Feeder is for the birds and squirrels

January 01, 2006|By Kate Coleman

I thought this column would present a picture of me at peace - sitting at my dining room table, sipping a cup of honey-sweetened tea, glancing out the window and delighting at the birds who flitted to the bird feeder hanging on the dogwood in front of my house.

That was the scene a few weeks ago - before the squirrels came, before the battles began.

I bought the bird feeder about a year ago.

I bought the bird feeder because I had bought a 50-pound bag of birdseed.

I bought a 50-pound bag of birdseed because it was my ticket to Earl Roulette's November 2004 birdseed party.

You've never been to a birdseed party?

I hadn't either, but, having been charmed by the Sharpsburg octogenarian a couple of months earlier, I knew I couldn't pass up the invitation.

Earl ordered a tractor-trailer load of birdseed. Then he called his many friends and acquaintances, each reserved a bag of birdseed and arrived - potluck offering in hand - at the backyard party.


The late autumn afternoon was warm, the menu varied and the guest list diverse. Earl and his wife, Annabelle, held court. It was a lovely afternoon.

In my typical never-get-anything-done-quickly fashion, the birdseed sat in the metal trash can purchased solely to hold 50 pounds of it for more than a year.

My daughter, Maggie, recently filled and hung the foot-long cylindrical feeder.

The birds came.

I, someone who has had an irrational, lifelong phobia of winged critters, was transformed.

With the window shielding me from the scary sound of fluttering wings, beady bird eyes, sharp beaks and ugly little bird feet, I became a devoted bird watcher - a veritable nature geek.

Field guide in hand, I thrilled with each identification. I was pleased to correctly recognize the chickadees as chickadees and sparrows as sparrows. There also were slate-colored juncos, tufted titmice, a downy woodpecker, a cedar waxwing and nuthatches, the "upside-down" birds.

Boy, this was fun.

Then the squirrels noticed the feeder.

Peace no more.

First they slid down the wire from the branch to the feeder's openings, sticking in their little snouts for dainty nibbles.

It didn't take long for them to figure out how to pry off the feeder lid and grab fistfuls. Then they ate the food down so far that they could no longer reach it with their little arms.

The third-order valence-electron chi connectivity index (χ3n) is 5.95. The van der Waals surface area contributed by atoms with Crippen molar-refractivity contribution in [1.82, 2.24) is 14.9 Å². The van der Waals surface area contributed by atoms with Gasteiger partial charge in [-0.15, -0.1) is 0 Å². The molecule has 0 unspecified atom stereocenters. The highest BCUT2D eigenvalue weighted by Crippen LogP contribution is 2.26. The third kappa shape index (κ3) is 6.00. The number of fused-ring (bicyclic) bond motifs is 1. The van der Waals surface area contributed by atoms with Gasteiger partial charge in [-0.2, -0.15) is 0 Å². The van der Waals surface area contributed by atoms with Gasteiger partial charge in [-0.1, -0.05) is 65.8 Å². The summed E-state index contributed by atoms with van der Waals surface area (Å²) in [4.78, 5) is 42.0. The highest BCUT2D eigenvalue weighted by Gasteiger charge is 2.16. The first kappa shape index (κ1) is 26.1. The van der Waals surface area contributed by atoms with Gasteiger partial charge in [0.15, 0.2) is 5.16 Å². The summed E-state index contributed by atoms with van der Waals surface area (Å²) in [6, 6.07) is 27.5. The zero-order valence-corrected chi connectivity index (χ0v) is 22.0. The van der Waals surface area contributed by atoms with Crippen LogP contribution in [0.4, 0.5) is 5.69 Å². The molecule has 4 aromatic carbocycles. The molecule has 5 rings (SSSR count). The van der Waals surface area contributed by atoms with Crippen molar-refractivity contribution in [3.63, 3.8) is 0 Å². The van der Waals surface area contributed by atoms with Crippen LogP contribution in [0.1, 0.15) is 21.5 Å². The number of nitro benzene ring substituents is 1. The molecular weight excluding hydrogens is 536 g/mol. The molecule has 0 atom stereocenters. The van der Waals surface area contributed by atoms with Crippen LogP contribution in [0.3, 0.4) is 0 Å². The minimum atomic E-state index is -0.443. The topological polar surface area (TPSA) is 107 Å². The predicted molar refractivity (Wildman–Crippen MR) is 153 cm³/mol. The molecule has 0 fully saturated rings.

No problem.

They dove in head first, bottoms up. I worried that they'd get stuck.

No problem again. The strong, agile creatures easily solved the next phase of the challenge by knocking the feeder off the tree.

We'd rehang it - firmly securing the lid with duct tape.

It would take only a few minutes before it would again be open and on the ground.

The squirrels are persistent, greedy and brazen little critters.

They'll look right at me when I knock on the window to scare them away.

"Who, me?" a couple of them seem to say as they momentarily paused on the branch, paws on heart in a pose of innocent self-righteousness.

They won the first round.

Holiday preparations, parties and travel resulted in a temporary truce.

We gave up for a while, but we're back to rally to the bird-feeding cause in the new year.

Friends have shared ideas for thwarting the squirrels' relentless raids.

Neighbors have had some success greasing the metal pole that holds their feeder. I've seen "squirrel-proof" models in catalogs.

My main problem is I like the squirrels.

I respect their ingenuity and athleticism. And they're just so darned cute!

I'm going to try setting a plate of birdseed on the ground, hoping that the squirrels will choose the lazier approach and leave the aerobatics to the birds.

Meanwhile, I'll count my squirrelly blessings.

My friend Carole in Drums, Pa., contends with bigger beasts.

Earlier this year, a bear carried off two bird feeders from her backyard - one under each arm.

Kate Coleman's column appears in the Lifestyle section on the first Sunday of each month.

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